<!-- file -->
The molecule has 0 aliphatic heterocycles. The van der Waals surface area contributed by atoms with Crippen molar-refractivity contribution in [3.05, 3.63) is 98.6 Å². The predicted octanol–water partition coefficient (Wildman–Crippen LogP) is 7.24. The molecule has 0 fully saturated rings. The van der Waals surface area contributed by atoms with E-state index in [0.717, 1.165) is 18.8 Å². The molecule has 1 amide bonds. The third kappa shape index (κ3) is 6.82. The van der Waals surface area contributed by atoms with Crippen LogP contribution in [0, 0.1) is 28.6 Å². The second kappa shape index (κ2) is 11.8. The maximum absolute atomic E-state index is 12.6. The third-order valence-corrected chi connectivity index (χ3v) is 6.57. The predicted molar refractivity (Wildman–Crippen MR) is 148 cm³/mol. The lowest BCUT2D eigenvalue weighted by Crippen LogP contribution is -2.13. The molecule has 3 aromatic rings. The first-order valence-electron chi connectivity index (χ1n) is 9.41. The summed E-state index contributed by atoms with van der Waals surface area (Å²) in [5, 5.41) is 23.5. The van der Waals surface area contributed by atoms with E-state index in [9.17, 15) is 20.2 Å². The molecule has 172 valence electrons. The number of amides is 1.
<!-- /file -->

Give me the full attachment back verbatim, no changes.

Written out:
The molecule has 0 aliphatic heterocycles. The van der Waals surface area contributed by atoms with Crippen molar-refractivity contribution in [3.05, 3.63) is 98.6 Å². The predicted octanol–water partition coefficient (Wildman–Crippen LogP) is 7.24. The molecule has 0 fully saturated rings. The van der Waals surface area contributed by atoms with E-state index in [0.717, 1.165) is 18.8 Å². The molecule has 1 amide bonds. The third kappa shape index (κ3) is 6.82. The van der Waals surface area contributed by atoms with Crippen LogP contribution in [0, 0.1) is 28.6 Å². The second kappa shape index (κ2) is 11.8. The maximum absolute atomic E-state index is 12.6. The third-order valence-corrected chi connectivity index (χ3v) is 6.57. The predicted molar refractivity (Wildman–Crippen MR) is 148 cm³/mol. The lowest BCUT2D eigenvalue weighted by Crippen LogP contribution is -2.13. The molecule has 3 aromatic rings. The first-order valence-electron chi connectivity index (χ1n) is 9.41. The summed E-state index contributed by atoms with van der Waals surface area (Å²) in [5, 5.41) is 23.5. The van der Waals surface area contributed by atoms with E-state index in [9.17, 15) is 20.2 Å². The molecule has 172 valence electrons. The number of amides is 1.